Cloud computing may seem like a fairly new concept, but in reality, has been around since the mid 1950’s. The “theory of time sharing” was first introduced by John McCarthy, at a time when only the wealthiest could afford computers. The initial concept of the cloud was to make time sharing accessible to everyone, not just those who to stand to foot the whole bill. The logic was to rent a systems computational power to multiple users, who would all pay a fee to share the system, greatly reducing the cost. Fast forward sixty years later, and we have the modern version known as the “Cloud”, where computing is done through the internet. Traditionally, computing was done through software downloaded to a physical location, in the form of either a computer or a server.
So why are so many companies switching to the cloud? Here is a list of five popular reason why firms are taking the plunge:
- Operational Agility- which is defined by the capability of a company to rapidly change or adapt in response to changes in the market. Cloud computing allows your business to make the necessary changes based on your IT requirements minus the increase in cost. This goes back to the whole reason why time sharing was implemented in the first place.
- Team Work Makes the Dream Work- as the saying goes. Cloud based technology gives employees direct access to one another, from virtually anywhere, at any time. This means that your team can work together, in real-time, remotely. The real-time aspect is key here, giving a distinct advantage over companies that have yet to experience this modern marvel of technology. Plus, allowing employees to work from, lets say anywhere, usually results in higher employee satisfaction, thus a higher retention rate.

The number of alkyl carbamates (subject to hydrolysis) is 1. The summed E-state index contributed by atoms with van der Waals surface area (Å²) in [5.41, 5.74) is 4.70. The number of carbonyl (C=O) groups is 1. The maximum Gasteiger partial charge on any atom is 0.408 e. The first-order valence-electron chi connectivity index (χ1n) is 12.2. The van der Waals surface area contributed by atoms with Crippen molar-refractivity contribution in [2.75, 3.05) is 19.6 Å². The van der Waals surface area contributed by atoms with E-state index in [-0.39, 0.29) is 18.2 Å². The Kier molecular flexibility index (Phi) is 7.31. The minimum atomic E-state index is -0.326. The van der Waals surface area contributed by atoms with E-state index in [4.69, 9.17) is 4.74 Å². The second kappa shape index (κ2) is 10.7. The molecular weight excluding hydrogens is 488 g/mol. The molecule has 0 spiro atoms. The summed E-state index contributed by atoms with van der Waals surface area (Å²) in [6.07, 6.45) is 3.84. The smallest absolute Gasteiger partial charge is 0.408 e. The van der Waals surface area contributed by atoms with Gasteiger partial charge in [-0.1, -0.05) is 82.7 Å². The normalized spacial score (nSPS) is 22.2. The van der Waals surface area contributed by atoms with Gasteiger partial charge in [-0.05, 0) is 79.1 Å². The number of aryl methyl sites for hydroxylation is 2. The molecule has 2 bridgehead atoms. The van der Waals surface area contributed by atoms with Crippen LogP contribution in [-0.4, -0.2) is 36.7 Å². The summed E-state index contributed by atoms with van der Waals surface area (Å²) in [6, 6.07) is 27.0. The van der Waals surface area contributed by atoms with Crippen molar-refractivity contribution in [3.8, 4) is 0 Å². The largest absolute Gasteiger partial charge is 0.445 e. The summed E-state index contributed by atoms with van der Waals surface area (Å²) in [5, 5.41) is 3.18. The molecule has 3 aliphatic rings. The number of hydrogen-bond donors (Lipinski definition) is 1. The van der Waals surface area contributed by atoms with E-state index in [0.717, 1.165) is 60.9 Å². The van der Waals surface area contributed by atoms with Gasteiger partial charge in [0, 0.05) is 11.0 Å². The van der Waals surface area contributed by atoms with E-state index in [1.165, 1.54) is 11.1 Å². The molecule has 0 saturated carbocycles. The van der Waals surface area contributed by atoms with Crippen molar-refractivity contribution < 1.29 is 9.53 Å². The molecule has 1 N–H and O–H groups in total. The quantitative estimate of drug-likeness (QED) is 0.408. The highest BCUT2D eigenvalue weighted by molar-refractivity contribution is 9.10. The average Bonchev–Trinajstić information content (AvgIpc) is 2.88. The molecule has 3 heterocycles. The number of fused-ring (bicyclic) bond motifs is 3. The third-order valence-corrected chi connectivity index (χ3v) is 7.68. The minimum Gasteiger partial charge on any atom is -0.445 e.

- Automatic software updates - is how most cloud technology is set up, for the end user that is. These updates are now the responsibility of your service provider. With the servers maintained off premise, service providers have a team of dedicated professionals, that help to monitor and maintain the servers. In the past, business owners were left to handle software and security updates themselves, allocating time away from the task at hand.
- Complete Control- as it relates on the employee level, pertaining to document control. The cloud allows for one centralized location for multiple users to access and work with documentation. Before the cloud, email was the traditional form of communication, with files being worked on by one person at a time, and being transmitted back and forth. This can create confusion, not to mention multiple documents, at different stages of completion, being passed along. Causing room for error.
- Security and Recovery- Cloud computing security processes should address the security needs in order to maintain the customer's data security, privacy and compliance with necessary regulations. The processes will also likely include a business continuity and data backup plan in the case of a cloud security breach. In the case of a breach, or something more sinister, cloud based systems allow for a less costly recovery process, mainly due to the nature of the product itself. Digital storage can cost a percentage of what physical storage of the same material could be.